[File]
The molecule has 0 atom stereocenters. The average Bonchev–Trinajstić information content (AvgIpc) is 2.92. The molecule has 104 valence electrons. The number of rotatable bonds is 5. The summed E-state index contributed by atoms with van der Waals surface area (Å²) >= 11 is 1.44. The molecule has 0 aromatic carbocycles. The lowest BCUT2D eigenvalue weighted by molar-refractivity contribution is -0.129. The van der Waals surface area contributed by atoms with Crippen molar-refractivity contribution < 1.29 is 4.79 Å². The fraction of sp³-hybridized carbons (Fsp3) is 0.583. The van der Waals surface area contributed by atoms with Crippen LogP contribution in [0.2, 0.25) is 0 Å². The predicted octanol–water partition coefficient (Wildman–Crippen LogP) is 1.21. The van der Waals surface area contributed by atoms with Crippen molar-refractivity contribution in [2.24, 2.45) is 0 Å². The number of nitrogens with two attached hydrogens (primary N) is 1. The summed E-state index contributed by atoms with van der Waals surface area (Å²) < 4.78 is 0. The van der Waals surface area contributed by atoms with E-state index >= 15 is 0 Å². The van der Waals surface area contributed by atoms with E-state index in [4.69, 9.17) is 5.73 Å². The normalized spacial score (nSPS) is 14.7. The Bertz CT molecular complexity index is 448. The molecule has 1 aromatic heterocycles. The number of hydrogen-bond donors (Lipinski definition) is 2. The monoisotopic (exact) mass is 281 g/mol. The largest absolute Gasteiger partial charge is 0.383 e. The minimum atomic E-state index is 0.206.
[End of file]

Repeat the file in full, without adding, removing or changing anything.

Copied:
The molecule has 0 atom stereocenters. The average Bonchev–Trinajstić information content (AvgIpc) is 2.92. The molecule has 104 valence electrons. The number of rotatable bonds is 5. The summed E-state index contributed by atoms with van der Waals surface area (Å²) >= 11 is 1.44. The molecule has 0 aromatic carbocycles. The lowest BCUT2D eigenvalue weighted by molar-refractivity contribution is -0.129. The van der Waals surface area contributed by atoms with Crippen molar-refractivity contribution < 1.29 is 4.79 Å². The fraction of sp³-hybridized carbons (Fsp3) is 0.583. The van der Waals surface area contributed by atoms with Crippen LogP contribution in [0.2, 0.25) is 0 Å². The predicted octanol–water partition coefficient (Wildman–Crippen LogP) is 1.21. The van der Waals surface area contributed by atoms with Crippen molar-refractivity contribution in [2.24, 2.45) is 0 Å². The number of nitrogens with two attached hydrogens (primary N) is 1. The summed E-state index contributed by atoms with van der Waals surface area (Å²) < 4.78 is 0. The van der Waals surface area contributed by atoms with E-state index >= 15 is 0 Å². The van der Waals surface area contributed by atoms with E-state index in [4.69, 9.17) is 5.73 Å². The normalized spacial score (nSPS) is 14.7. The Bertz CT molecular complexity index is 448. The molecule has 1 aromatic heterocycles. The number of hydrogen-bond donors (Lipinski definition) is 2. The monoisotopic (exact) mass is 281 g/mol. The largest absolute Gasteiger partial charge is 0.383 e. The minimum atomic E-state index is 0.206.